Editor's note: Photography is part of what makes Foodspotting special, and many of you have expressed interest in ways to create better photos. We've asked one of our users, Clay Williams, aka Ultraclay to share his professional tips with you.
Greetings Foodspotters! After Amy's awesome field guide on iPhone food photography, she asked me to follow up with a similar post about shooting food with an SLR. It's a little more complicated than using an iPhone, but I'm going to try to keep it simple.
Let's start with my gear, I shoot with a Canon 5D Mark II. It's full frame camera, so called because the sensor inside is the same size as a 35mm strip of film. Most DSLRs out there (like the Canon 7D, 60D and Rebel series, for example) have smaller, cropped sensors, which cut off between a third and half of the frame. It's a good idea to figure out which you have before choosing a lens.
The lens I use most often for food (and just about everything else) is the 24-70mm f/2.8 zoom lens. It lets me get close up on the dish at the table, but also pull back to the rest of the table and even the whole room. Every now and then, I'll switch to a fixed 50mm f/1.8 if I want to get more light in a particularly dark room.
For basically the same reasons, I used the super-wide EF-S 10-22mm f/3.5 and the 35mm f/2 when I shot with a camera with a cropped sensor.
Shooting with a wide open aperture (the lower f stop numbers) also adjusts how much of your subject is in focus. A perfectly sharp area with everything else blurred out can look pretty cool, but it can get a little boring for shot after shot, so try to branch out a little where the light allows it.
Speaking of lighting, in a dim dining room, it may seem like using your flash is the only way to get a good photo. Please, don't do it. There are plenty of reasons not to use the flash in a restaurant, not the least of which being it usually won't make a better picture, but the biggest one for me is 'don't be a jerk.' As frustrating as it can be to fight with lighting in a dark or oddly lit restaurant, it's worse to get blinded by someone else's flash while enjoying a meal. It's not worth it, especially when you have so many other options.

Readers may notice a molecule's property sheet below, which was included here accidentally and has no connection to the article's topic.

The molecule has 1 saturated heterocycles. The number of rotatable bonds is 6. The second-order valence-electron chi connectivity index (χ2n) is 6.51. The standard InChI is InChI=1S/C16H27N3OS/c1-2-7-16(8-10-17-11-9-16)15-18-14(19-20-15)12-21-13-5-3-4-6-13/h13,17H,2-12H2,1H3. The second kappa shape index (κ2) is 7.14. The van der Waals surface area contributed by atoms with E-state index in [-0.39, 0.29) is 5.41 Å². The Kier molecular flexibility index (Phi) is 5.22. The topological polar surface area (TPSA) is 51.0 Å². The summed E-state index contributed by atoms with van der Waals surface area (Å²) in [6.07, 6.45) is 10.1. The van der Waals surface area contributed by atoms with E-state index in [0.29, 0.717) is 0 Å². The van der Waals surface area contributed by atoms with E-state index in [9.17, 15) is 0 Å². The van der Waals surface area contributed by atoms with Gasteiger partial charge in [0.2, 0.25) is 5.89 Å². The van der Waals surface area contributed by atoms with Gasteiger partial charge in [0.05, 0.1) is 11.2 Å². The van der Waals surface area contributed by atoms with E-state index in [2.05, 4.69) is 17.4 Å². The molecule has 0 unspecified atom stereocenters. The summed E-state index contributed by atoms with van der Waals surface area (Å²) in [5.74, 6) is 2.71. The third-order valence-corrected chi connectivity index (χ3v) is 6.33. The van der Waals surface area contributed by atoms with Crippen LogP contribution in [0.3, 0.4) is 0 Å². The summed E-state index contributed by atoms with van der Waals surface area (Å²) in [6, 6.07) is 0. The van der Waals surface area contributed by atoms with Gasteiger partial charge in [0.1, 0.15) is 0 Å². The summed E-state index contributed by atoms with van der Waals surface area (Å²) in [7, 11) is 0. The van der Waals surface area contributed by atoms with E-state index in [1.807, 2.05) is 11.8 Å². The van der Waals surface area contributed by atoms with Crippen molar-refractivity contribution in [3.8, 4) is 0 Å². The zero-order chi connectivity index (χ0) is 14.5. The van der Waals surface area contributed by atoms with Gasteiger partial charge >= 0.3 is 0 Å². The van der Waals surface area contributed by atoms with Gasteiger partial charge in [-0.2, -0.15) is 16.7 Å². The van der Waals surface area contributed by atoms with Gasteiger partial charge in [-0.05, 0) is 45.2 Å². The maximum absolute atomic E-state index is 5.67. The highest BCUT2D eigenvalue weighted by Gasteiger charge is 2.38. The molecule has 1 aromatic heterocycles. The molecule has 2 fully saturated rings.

The first among these options is raising your ISO. The higher the ISO you use, the brighter the image, but the trade off is that the quality of the image degrades leaving a lot of visual noise and very few sharp edges.
The acceptable range of ISO changes with every new DSLR released. On my old Canon 30D, anything above ISO 800 became sort of abstract. I shot the photo above at ISO 800 on my current camera and it's pretty clear.
Whenever I'm being seated at a restaurant, I try to get as close to a window as possible. The light coming in from outside is almost always better than the in-house lighting.
Next, take advantage of the tools at hand. Amy mentioned the use of well-placed candles. Even better, you've probably got a portable lightbox in your pocket. Your cell phone screen can be used to illuminate your dish for shots like this. If you've got one, a tablet is even better, covering a wider area and casting fewer shadows.
Besides figuring out if you have enough light, the color of the light can make or break your photo if you don't compensate for it. The warm lighting that makes us feel so comfortable when dining often ends up looking like the muddy orange mess, above. But with the right settings, it can turn into this:
Experiment with the white balance settings on your camera. The presets for tungsten, florescent, daylight, clouds and shade are relatively straightforward. Each adjusts for common light sources by adding more blue or red to compensate. I've found that playing with custom white balances help out a lot, but that delves too much into geekery for the purposes of this post.
You should also always shoot RAW. Even if you master the in-camera white balance settings, you're going to have to do some adjustments on the computer and the options RAW allows with color and exposure alone are worth the extra space your photos will take up on your hard drive.
Once you've figured out all the settings, you're down to the important part - the composition. In a restaurant, a lot of that is done for you when the dish is plated. The job of the photographer becomes to make sure you get the best angle. Here are a couple options.
Show some context, include other food on the table in the background:
Shoot from above and get a bird's eye view:
Get in close, let the food fill the entire frame:
Put the lens at table level for a plate-side perspective:
Get a cross section view:
There are any number of other perspectives that can result in great photos, the key is just to try as many of them as you can. Shooting everything from the same angle is an easy way to get bored with your work very quickly.